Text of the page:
Commercial mullet landings are now a quarter what they were before the net ban, and smoked mullet is getting harder to find. In the 1980s there at least 15 restaurants in Sarasota serving smoked mullet; by 2004, writers for Sarasota Magazine could find only one—Walt’s Fish Market and Restaurant (which still serves it today).

Consumer tastes have shifted, too, and diners increasingly shy away from darker, oilier fish on the bone in favor of leaner, thicker, lighter-flavored filets. Ted Peters Smoked Fish in St. Petersburg used to sell just two items: smoked mullet and smoked Spanish mackerel, but in recent years they added pricier salmon and mahi-mahi.

A True Local Delicacy

smoked mullet
Alex Testere

But visitors to Florida shouldn’t shy away from smoked mullet just because it’s unfamiliar. In fact, that’s precisely the reason that mullet matters so much today.

You can get New Orleans-style gumbo in Boston and Baltimore-style crab cakes in San Diego, but smoked mullet is one of those rare regional delicacies that can still be found almost exclusively where it originated. It’s also a splendid example of how a little-prized fish can be transformed into something delicious and wonderful through nothing more than smoke and time.

More than anything, smoked mullet offers a small taste of the fading world of old Florida—that brief period between the end of WWII and the opening of Disney World in 1971 when the automobile and post-war prosperity transformed the landscape of a once-rural state. Long before the corporate glitz of movie-themed amusement parks and chain restaurants, mullet shacks vied with alligator farms and fresh citrus stands for the dollars of families heading south for a week in the sun.

Back then, vacationers filled their car trunks with boxes of oranges or grapefruits to bring home as presents for family and friends, something no one would think of doing today. Perhaps instead we should load down our coolers or carry-on bags with dry ice and a couple of pounds of whole smoked mullet. It’s too wonderful of an American regional food tradition to let slip away.

Where to Find Smoked Mullet Today

Ted Peters Smoked Fish
In 1951, Ted Peters opened a small restaurant selling smoked mullet, German potato salad, and cold draft beer to the tourists heading out Pasadena Avenue to St. Petersburg Beach. They’re still at it today.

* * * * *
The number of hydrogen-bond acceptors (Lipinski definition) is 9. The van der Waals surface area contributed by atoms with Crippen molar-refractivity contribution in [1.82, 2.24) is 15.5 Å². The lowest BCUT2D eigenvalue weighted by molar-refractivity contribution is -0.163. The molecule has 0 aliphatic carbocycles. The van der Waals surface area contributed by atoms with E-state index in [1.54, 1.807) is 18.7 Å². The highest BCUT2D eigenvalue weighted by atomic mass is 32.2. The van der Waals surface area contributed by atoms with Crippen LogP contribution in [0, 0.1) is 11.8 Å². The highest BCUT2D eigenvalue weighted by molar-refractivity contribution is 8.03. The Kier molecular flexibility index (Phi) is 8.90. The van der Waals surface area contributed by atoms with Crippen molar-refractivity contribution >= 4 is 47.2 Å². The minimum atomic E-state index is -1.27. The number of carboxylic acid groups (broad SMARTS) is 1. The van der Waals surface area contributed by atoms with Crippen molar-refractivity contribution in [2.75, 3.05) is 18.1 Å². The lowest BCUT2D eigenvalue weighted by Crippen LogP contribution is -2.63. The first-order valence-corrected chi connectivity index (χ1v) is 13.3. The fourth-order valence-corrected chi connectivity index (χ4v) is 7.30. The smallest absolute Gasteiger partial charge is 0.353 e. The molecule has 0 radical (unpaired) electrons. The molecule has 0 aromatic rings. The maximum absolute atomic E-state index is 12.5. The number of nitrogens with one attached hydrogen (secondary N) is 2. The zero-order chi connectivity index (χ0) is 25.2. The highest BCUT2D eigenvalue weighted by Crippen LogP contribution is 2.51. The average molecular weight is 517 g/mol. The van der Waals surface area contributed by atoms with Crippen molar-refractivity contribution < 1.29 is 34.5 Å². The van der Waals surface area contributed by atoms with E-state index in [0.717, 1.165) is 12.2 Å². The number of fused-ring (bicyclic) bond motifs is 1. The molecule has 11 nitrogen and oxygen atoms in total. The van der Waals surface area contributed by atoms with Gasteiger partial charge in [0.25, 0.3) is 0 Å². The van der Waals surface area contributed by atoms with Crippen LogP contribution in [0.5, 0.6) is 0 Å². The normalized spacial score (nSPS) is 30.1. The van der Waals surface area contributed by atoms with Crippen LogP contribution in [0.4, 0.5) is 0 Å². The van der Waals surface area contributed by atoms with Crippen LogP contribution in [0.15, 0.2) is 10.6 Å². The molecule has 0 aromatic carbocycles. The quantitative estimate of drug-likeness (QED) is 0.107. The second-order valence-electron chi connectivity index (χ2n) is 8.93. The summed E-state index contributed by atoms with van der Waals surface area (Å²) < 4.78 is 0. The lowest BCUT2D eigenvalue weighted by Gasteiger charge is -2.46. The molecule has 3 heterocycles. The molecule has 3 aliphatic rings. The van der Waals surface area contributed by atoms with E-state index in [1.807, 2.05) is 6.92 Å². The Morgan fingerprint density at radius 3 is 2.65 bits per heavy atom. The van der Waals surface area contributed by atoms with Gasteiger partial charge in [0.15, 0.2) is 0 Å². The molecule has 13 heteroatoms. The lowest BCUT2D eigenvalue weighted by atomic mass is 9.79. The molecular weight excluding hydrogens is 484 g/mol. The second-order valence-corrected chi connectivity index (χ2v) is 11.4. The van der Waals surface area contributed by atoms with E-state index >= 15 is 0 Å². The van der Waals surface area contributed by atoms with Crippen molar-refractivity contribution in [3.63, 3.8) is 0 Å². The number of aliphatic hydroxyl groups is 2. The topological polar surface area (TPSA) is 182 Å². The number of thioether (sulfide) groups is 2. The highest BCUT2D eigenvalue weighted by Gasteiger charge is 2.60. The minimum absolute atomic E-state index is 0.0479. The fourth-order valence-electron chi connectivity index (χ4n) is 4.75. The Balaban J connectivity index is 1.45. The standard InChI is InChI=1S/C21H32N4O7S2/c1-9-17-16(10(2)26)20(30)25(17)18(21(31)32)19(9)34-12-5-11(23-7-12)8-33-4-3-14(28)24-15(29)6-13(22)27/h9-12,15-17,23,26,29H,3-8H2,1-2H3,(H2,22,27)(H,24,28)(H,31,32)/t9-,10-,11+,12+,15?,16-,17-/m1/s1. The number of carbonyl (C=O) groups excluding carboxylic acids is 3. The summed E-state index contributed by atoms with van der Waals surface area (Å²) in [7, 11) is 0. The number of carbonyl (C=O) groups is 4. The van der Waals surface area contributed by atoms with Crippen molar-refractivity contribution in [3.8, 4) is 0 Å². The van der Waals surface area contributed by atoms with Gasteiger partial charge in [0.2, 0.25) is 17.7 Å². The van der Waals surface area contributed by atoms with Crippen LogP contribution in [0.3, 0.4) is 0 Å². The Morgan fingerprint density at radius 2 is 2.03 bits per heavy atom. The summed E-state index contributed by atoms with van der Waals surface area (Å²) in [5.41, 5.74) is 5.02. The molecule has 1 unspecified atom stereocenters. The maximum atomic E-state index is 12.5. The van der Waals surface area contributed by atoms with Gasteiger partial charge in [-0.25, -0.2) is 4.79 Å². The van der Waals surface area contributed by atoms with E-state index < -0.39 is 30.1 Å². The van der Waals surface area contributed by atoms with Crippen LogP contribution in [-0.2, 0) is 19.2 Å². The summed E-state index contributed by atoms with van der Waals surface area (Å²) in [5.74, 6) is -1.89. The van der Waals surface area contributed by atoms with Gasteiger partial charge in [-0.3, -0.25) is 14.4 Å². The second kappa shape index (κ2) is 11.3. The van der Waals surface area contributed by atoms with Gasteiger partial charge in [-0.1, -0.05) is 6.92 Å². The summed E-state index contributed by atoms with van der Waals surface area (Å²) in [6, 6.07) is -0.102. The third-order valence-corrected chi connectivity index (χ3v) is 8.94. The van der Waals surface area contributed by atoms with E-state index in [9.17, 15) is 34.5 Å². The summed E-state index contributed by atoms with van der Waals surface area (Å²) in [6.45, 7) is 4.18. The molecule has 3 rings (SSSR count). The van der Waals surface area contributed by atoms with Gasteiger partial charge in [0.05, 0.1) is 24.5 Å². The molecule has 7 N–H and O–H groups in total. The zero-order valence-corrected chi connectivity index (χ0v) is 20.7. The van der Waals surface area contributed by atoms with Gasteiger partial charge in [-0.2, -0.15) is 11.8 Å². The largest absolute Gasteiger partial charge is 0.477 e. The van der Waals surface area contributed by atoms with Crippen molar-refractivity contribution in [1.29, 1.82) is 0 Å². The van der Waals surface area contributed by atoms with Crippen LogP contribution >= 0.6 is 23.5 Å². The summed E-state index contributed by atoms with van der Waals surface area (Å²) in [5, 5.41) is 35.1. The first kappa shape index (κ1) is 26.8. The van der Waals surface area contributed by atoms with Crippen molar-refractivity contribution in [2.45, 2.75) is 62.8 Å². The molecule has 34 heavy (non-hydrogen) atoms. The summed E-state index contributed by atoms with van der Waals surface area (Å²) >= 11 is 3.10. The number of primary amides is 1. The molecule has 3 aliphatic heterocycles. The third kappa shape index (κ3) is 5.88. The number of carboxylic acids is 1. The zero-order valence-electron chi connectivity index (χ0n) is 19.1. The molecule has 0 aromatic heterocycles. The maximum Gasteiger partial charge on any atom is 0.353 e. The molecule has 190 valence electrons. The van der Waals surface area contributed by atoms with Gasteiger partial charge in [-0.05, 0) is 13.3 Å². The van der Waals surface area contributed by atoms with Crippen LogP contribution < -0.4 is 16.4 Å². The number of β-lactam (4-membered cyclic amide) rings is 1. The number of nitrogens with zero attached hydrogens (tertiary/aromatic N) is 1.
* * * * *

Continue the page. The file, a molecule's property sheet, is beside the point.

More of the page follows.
1350 Pasadena Avenue South, St. Petersburg

Walt’s Fish Market
Walt’s is a full service fish market with a large selection of local fish and shellfish, which they cook and serve in the adjoining restaurant and tiki bar. Each guest is greeted with a complimentary cup of smoked mullet dip with saltines to get them started.
4144 South Tamiami Trail, Sarasota

The Mullet Shack
On Saturday afternoons in Apollo Beach, a food trailer called the Mullet Shack opens for business, selling smoked mullet, fried mullet, mullet spread, and whole fresh mullet for customers who want to cook it themselves. In a throwback to the old tradition of roadside mullet stands, Steve Fagen and his son, Stephen, Jr., catch their fish in Tampa Bay on Fridays and smoke them Saturday morning so they’re ready for the lunchtime crowd.
Currently setting up at Green Nursery, 7075 North Highway 41, Apollo Beach

Skipper’s Smokehouse
Since 1980, Skipper’s Smokehouse has evolved from a small take-out smokehouse to a combination oyster bar and live music venue occupying a collection of ramshackle wooden buildings. You can enjoy a smoked mullet dinner indoors at the old wooden bar or outdoors on a picnic table beneath century-old live oaks.
910 Skipper Road, Tampa

Star Fish Company Dockside Restaurant
A wholesale and retail seafood market dating back to this 1920s, the Star Fish Company added a restaurant two decades ago where patrons can dine dockside on picnic tables overlooking the water. White cardboard boxes are filled with french fries and hushpuppies and the fish of your choice, including smoked mullet.
12306 46th Avenue West, Cortez